50. ^ Casteels-Van Daele M, Van Geet C, Wouters C, Eggermont E (April 2000). "Reye syndrome revisited: a descriptive term covering a group of heterogeneous disorders". European Journal of Pediatrics 159 (9): 641–8. doi:10.1007/PL00008399. PMID 11014461. Retrieved 2011-03-17. "Reye syndrome is a non-specific descriptive term covering a group of heterogeneous disorders. Moreover, not only the use of acetylsalicylic acid but also of antiemetics is statistically significant in Reye syndrome cases. Both facts weaken the validity of the epidemiological surveys suggesting a link with acetylsalicylic acid." 
  51. ^ Schrör K (2007). "Aspirin and Reye Syndrome: A Review of the Evidence". Paediatric Drugs 9 (3): 195–204. doi:10.2165/00148581-200709030-00008. PMID 17523700. Retrieved 2011-03-17. "The suggestion of a defined cause-effect relationship between aspirin intake and Reye syndrome in children is not supported by sufficient facts. Clearly, no drug treatment is without side effects. Thus, a balanced view of whether treatment with a certain drug is justified in terms of the benefit/risk ratio is always necessary. Aspirin is no exception." 
  52. ^ Macdonald S (2002). "Aspirin use to be banned in under 16 year olds". BMJ (Clinical Research Ed.) 325 (7371): 988. doi:10.1136/bmj.325.7371.988/c. PMC 1169585. PMID 12411346. "Professor Alasdair Breckenridge, said, "There are plenty of analgesic products containing paracetamol and ibuprofen for this age group not associated with Reye's syndrome. There is simply no need to expose those under 16 to the risk—however small."" 
  53. ^ "Aspirin and Reye's Syndrome". MHRA. October 2003. Retrieved 2011-03-17. 
  54. ^ "Surgeon General's advisory on the use of salicylates and Reye syndrome". MMWR. Morbidity and Mortality Weekly Report 31 (22): 289–90. June 1982. PMID 6810083. 
  55. ^ Reye's Syndrome at NINDS "Epidemiologic evidence indicates that aspirin (salicylate) is the major preventable risk factor for Reye's syndrome. The mechanism by which aspirin and other salicylates trigger Reye's syndrome is not completely understood."
  56. ^ Huiming Y, Chaomin W, Meng M (2005). "Vitamin A for treating measles in children". In Yang, Huiming. The Cochrane Database of Systematic Reviews (4): CD001479. doi:10.1002/14651858.CD001479.pub3. PMID 16235283. 
  57. ^ D'Souza RM, D'Souza R (2002). "Vitamin A for treating measles in children". The Cochrane Database of Systematic Reviews (1): CD001479. doi:10.1002/14651858.CD001479. PMID 11869601. 
  58. ^ D'Souza RM, D'Souza R (April 2002). "Vitamin A for preventing secondary infections in children with measles—a systematic review". Journal of Tropical Pediatrics 48 (2): 72–7. doi:10.1093/tropej/48.2.72. PMID 12022432. 
  59. ^ White LK, Yoon JJ, Lee JK, Sun A, Du Y, Fu H, Snyder JP, Plemper RK (2007). "Nonnucleoside Inhibitor of Measles Virus RNA-Dependent RNA Polymerase Complex Activity". Antimicrobial Agents and Chemotherapy 51 (7): 2293–303. doi:10.1128/AAC.00289-07. PMC 1913224. PMID 17470652.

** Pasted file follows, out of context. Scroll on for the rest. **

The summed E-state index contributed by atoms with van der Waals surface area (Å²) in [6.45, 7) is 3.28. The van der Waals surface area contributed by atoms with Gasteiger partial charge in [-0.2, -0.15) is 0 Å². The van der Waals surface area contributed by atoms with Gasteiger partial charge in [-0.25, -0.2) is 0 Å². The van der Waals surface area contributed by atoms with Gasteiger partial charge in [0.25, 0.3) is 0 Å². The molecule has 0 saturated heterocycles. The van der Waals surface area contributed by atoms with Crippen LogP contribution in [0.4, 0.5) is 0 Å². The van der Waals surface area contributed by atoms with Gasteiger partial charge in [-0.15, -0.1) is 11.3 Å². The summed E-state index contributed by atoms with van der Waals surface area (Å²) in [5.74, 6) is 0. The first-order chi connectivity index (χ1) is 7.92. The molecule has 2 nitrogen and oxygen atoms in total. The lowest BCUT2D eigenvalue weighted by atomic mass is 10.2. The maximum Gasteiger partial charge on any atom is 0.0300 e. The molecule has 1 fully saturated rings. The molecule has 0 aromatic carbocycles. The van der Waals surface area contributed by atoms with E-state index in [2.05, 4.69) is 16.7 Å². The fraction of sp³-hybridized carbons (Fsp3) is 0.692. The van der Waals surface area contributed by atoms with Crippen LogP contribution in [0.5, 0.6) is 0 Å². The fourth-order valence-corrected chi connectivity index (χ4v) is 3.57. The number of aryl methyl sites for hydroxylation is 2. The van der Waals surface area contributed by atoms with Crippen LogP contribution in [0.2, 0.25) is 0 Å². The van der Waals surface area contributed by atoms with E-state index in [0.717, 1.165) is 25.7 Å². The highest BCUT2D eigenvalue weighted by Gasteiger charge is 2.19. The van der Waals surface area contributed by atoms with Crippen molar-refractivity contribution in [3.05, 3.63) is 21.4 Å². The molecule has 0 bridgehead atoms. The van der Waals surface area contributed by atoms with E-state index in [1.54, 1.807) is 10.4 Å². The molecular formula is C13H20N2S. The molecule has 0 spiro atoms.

60. ^ Krumm SA, Yan D, Hovingh ES, Evers TJ, Enkirch T, Reddy GP, Sun A, Saindane MT, Arrendale RF, Painter G, Liotta DC, Natchus MG, von Messling V, Plemper RK (2014). "An Orally Available, Small-Molecule Polymerase Inhibitor Shows Efficacy Against a Lethal Morbillivirus Infection in a Large Animal Model". Science Translational Medicine 6 (232): 232ra52. doi:10.1126/scitranslmed.3008517. PMID 24739760. 
  61. ^ Will an anti-viral drug put paid to measles? New Scientist 16 April 2014
  62. ^ [1] "Sub acute sclerosing panencephalitis"
  63. ^ [2] "NINDS Subacute Sclerosing Panencephalitis Information Page"
  64. ^ 14-193b. at Merck Manual of Diagnosis and Therapy Professional Edition
  65. ^ Bartlett, M.S. (1957). "Measles periodicity and community size". J. Roy. Stat. Soc. Ser. A (120): 48–70. 
  66. ^ Black FL (1966). "Measles endemicity in insular populations; critical community size and its evolutionary implications". Journal of Theoretical Biology 11 (2): 207–11. doi:10.1016/0022-5193(66)90161-5. PMID 5965486. 
  67. ^ Lozano R, Naghavi M, Foreman K, Lim S, Shibuya K, Aboyans V, Abraham J, Adair T, Aggarwal R, Ahn SY, et al. (Dec 15, 2012). "Global and regional mortality from 235 causes of death for 20 age groups in 1990 and 2010: a systematic analysis for the Global Burden of Disease Study 2010". Lancet 380 (9859): 2095–128. doi:10.1016/S0140-6736(12)61728-0. PMID 23245604. 
  68. ^ Measles, World Health Organization Fact sheet N°286. Retrieved June 28, 2012. Updated February 2014
  69. ^ "Millennium Development Goals". United Nations. Retrieved 18 March 2013. 
  70. ^ WHO: Global summary on measles, 2006
  71. ^ [http://www.who.int/immunization/monitoring_surveillance/burden/vpd/surveillance_type/active/measles_monthlydata/en/ Measles Surveillance Data after WHO, last updated 2014-3-6
  72. ^ Measles reported cases by WHO in 2014
  73. ^ Số người chết và mắc bệnh theo quốc gia, last update 2014-4-7 by WHO
  74. ^ WHO Weekly Epidemiology Record, 4th December 2009 WHO.int
  75. ^ McNeil, G.C. (January 12, 2009). "Eradication Goal for Measles Is Unlikely, Report Says". New York Times. Retrieved May 3, 2013. 
  76. ^ "Sixty-third World Health Assembly Agenda provisional agenda item 11.15 Global eradication of measles". Retrieved 2 June 2010. 
  77. ^ "Sixty-third World Health Assembly notes from day four". Retrieved 2 June 2010. 
  78. ^ Colombia, libre de sarampión y rubéola - Noticias de Salud, Educación, Turismo, Ciencia, Ecología y Vida de hoy - ELTIEMPO.COM
  79. ^ Colombia fue declarada libre de sarampión y rubéol | ELESPECTADOR.COM